The 34-year-old Nolasco compiled some nice won-lost records a decade ago with Miami, going 15-8, 13-9 and 14-9 from 2008 through 2010, but those numbers are deceiving. Over that three-year period, Nolasco’ ERA was 4.80. Since then, his record has been 66-77,including last season’s 8-14 mark, splitting time between the Twins and the Angels. Chavez, 33, has split time over his nine year career starting and relieving, and he has a 26-40 won-lost record, 4.54 ERA and 1.38 WHIP to show for it. He pitched only in relief last year, toiling for both the Blue Jays and Dodgers, and last started in 2015 while in Oakland, going 7-15. He has never had a season with a won-lost received over .500.
There are a couple of new additions to the bullpen for 2017, but the Angels will start the season without closer Huston Street, who starts the season on the DL, but who is expected back before the end of April. Given Street’s poor 2016, fill-in closer Cam Bedrosian, who had a spectacular spring, might well keep the job after Street’s return. The erratic pen has some new additions, with veterans Yusmeiro Petit and former starter Bud Norris, plus 31-year-old Blake Parker, who has pitched 90 major league innings over the past five seasons, joining unspectacular holdovers Jose Alvarez, Andrew Bailey and J.C. Ramirez.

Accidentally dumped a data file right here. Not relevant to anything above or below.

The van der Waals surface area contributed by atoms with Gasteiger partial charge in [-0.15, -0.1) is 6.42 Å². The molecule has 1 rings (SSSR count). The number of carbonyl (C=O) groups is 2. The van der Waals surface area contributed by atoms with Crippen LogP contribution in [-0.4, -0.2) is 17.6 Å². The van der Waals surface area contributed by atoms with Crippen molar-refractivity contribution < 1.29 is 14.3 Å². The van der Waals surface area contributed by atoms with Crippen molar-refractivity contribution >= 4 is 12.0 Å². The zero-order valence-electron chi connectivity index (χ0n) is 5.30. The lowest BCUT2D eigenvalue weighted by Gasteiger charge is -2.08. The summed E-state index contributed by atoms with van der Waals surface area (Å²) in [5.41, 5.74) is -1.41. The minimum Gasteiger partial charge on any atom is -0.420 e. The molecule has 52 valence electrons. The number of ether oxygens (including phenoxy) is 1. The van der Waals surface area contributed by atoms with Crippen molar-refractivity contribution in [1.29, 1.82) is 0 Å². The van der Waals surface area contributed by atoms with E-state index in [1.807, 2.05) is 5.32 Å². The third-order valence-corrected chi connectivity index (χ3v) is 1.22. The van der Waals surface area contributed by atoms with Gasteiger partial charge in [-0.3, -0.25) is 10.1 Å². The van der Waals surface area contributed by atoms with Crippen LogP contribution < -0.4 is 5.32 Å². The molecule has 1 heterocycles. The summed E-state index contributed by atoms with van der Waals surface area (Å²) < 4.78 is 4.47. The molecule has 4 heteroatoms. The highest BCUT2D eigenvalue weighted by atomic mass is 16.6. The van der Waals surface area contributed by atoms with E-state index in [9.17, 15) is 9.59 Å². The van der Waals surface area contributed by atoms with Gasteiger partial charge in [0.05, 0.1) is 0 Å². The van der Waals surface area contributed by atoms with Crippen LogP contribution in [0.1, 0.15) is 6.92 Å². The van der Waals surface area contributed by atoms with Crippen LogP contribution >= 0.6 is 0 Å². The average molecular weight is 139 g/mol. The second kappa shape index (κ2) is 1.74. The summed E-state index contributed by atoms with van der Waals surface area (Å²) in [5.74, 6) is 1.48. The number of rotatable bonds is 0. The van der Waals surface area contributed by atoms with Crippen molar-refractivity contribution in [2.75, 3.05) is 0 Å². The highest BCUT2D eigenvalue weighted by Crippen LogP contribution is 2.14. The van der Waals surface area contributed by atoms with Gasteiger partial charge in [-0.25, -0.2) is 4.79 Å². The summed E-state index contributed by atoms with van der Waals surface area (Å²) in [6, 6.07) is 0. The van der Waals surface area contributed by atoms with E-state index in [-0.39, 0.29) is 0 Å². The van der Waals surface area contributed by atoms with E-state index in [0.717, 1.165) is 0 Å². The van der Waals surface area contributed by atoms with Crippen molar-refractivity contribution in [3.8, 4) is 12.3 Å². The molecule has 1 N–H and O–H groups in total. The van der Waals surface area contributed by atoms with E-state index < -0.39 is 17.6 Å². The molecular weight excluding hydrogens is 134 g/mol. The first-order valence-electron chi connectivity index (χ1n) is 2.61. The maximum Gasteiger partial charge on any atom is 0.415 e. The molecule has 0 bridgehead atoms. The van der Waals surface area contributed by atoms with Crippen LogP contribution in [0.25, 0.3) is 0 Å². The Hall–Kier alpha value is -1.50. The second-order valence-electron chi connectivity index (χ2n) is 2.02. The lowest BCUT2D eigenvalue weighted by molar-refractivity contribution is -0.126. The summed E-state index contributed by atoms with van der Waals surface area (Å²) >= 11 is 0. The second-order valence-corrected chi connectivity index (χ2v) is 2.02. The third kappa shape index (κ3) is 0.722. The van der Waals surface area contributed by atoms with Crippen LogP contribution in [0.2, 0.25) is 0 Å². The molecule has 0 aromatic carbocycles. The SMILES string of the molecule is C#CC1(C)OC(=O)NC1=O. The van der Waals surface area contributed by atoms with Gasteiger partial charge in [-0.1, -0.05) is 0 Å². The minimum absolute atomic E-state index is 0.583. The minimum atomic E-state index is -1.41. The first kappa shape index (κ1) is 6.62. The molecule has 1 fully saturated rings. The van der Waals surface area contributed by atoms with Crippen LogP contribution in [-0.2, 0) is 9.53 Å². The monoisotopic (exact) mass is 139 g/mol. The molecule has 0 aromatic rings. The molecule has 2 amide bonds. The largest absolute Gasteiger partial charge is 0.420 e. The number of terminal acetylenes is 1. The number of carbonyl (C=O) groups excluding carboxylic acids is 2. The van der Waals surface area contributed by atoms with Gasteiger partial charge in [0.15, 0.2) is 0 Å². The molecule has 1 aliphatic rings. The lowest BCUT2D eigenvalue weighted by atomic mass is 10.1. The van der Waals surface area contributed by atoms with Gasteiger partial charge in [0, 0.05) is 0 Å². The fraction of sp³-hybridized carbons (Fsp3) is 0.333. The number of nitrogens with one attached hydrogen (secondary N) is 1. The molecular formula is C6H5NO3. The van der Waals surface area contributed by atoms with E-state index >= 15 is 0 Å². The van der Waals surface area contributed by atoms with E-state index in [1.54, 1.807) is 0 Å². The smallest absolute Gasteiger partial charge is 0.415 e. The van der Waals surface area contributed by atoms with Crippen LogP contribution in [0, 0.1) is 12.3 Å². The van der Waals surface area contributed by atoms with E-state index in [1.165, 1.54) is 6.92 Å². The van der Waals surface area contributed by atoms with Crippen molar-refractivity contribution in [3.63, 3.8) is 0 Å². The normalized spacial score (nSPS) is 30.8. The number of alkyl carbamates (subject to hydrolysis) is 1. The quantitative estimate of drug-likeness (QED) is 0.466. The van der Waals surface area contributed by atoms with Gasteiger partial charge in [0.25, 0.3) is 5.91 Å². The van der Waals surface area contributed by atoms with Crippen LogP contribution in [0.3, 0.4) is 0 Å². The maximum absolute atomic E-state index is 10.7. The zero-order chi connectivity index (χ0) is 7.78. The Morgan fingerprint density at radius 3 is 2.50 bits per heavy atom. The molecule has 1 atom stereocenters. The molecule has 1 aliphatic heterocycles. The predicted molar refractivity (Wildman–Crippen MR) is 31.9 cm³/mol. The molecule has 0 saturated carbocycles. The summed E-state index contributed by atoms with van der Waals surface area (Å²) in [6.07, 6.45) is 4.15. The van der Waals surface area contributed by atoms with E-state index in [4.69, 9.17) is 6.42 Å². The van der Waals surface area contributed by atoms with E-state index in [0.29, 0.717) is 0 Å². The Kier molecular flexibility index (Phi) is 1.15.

All-in-all, the Angels’ staff scares no one, and if the team is to improve upon last year’s fourth place finish, that is where the improvement has to come from.
As far as the everyday lineup is concerned, the Angels go into the season with one real